But a series of techno-social changes have transformed the scene across the past two centuries. Improved farm technology has radically lowered the demand for harvest hands. Improved public health services mean not as many children die in childbirth or infancy, so fewer births are needed to complete families. Adults also live longer, meaning that their careers last longer, so employers need fewer new workers over time. Machines and outsourcing now handle a lot of the home-work that women used to do for free. Living longer and producing fewer children, more women now have time to be educated and to contribute their skills to the workforce talent pool. And since the invention of reliable and effective birth control (including the invention of rubber in the 1840s and the development of hormonal contraceptives in 1960 and after), sexually active humans can control when and if they have children. Collectively these changes have transformed the scene that kept women in political and economic bondage within patriarchy previously. The birth rate among American women fell by half in the nineteenth century (the average woman in 1800 had 7 children, and 3.5 in 1900), and then by almost half again in the twentieth (she had 2.0 in 2000, and 1.84 in 2015) (Haines; NVSS).

These transformations mean that capitalism, which initially intersected with the patriarchal model, no longer does that so neatly. Instead, the availability of longer-lived educated female workers provides business with an expanded talent pool to choose among, along with the additional perspectives of female workers/consumers which themselves introduce possibilities of new markets, new insights, new efficiencies, new product and service innovations, and specific knowledge about the needs of female consumers. And increasingly, the logic of democracy raises questions about the rule of capitalist patriarchy over social structures.

In recent decades, Western women’s full participation in most sectors of the work and policy worlds has been blocked by the failure of the government or employers to provide the full-day childcare infrastructure that would allow women to seamlessly combine family and work (there being too few women in policy-making roles to forge the policies that would allow more women to rise into policy making roles, a vicious circle). But employers (perhaps under pressure from female workers and lawmakers) may soon determine it to be more cost effective to pay for the childcare services female workers require than to continue to exclude them from fairly-compensated and fully contributive labor. As men and women both move to more fully combine productive and reproductive (care) work, more voices will be raised for change. At the same time, received understandings of what constitutes work, who can do what, and of business models generally, are shifting fast, as robots and information technology shift the labor and profit paradigms beneath our feet.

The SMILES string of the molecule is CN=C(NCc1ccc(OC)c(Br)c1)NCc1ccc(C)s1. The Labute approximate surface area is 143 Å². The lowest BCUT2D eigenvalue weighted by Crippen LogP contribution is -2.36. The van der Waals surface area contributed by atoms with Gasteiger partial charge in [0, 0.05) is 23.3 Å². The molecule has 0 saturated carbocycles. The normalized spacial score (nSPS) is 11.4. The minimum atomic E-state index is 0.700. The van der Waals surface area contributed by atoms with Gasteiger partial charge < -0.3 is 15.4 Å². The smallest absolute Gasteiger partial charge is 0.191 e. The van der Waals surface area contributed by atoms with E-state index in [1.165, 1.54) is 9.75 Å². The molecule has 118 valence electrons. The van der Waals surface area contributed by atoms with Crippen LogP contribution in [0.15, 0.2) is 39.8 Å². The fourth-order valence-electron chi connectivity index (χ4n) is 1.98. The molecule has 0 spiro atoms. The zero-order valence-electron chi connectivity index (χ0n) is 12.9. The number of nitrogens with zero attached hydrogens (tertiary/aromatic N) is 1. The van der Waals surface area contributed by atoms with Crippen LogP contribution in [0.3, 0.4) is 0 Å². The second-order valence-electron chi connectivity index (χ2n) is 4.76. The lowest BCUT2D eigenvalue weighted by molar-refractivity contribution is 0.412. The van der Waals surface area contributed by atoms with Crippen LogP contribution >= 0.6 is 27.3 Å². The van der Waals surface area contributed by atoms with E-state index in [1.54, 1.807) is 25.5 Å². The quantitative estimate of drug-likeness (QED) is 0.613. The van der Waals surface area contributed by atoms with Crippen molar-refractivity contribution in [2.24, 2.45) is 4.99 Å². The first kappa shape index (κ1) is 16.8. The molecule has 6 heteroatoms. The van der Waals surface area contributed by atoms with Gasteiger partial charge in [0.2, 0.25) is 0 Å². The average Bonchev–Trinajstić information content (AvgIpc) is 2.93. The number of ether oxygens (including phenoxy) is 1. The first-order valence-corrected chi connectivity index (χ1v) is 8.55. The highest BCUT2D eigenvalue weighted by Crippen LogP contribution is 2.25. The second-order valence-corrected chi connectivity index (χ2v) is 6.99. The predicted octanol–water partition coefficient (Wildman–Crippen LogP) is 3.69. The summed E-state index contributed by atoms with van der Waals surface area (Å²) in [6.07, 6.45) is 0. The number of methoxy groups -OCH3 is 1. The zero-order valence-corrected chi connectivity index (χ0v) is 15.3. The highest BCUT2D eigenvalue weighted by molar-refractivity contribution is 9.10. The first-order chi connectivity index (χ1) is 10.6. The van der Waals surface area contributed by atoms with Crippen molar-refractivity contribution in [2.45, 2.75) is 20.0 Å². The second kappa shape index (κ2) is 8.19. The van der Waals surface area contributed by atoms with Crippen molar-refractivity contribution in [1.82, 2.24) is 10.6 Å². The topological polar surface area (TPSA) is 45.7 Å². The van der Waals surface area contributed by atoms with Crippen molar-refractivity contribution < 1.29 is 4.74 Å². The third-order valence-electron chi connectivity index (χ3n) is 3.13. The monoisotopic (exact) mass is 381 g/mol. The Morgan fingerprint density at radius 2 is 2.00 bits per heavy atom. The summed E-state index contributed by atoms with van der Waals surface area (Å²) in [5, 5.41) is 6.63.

However, ranking by gender continues to shape experience globally in ways that coerce the gifts of care from those who have no other options. Sexuality operates all too often as a conduit into abasement and service (not mutual joy), through which women’s rights are foregone, as are those of the children they bear, many of whom will be forced into lifelong labor for minimal wages.

The “Gifts” of Poverty and Second-Class Status

Which brings us back to the abortion debate. Among the principal reasons that many question the intentions of anti-abortion campaigners is the frequent overlap of efforts to deny abortion access with simultaneous denial of birth control (as has recently happened in Texas, for instance, where clinics in which more than 97% of the care offered is non-abortion-related, were closed without providing alternative resources for birth control and other health care [Hennessey-Fiske]). Since birth control ensures fewer abortions, abortion prevention cannot be the true cause here. Instead the underlying goals seem to be: punishing women for being sexual (and getting out the vote of those who value such punishment), enforcing the production of more poor people (many already poor women could not afford contraception without assistance, and all women who have children they can’t afford may become impoverished, as do their children), and blocking women’s access to policy-making roles.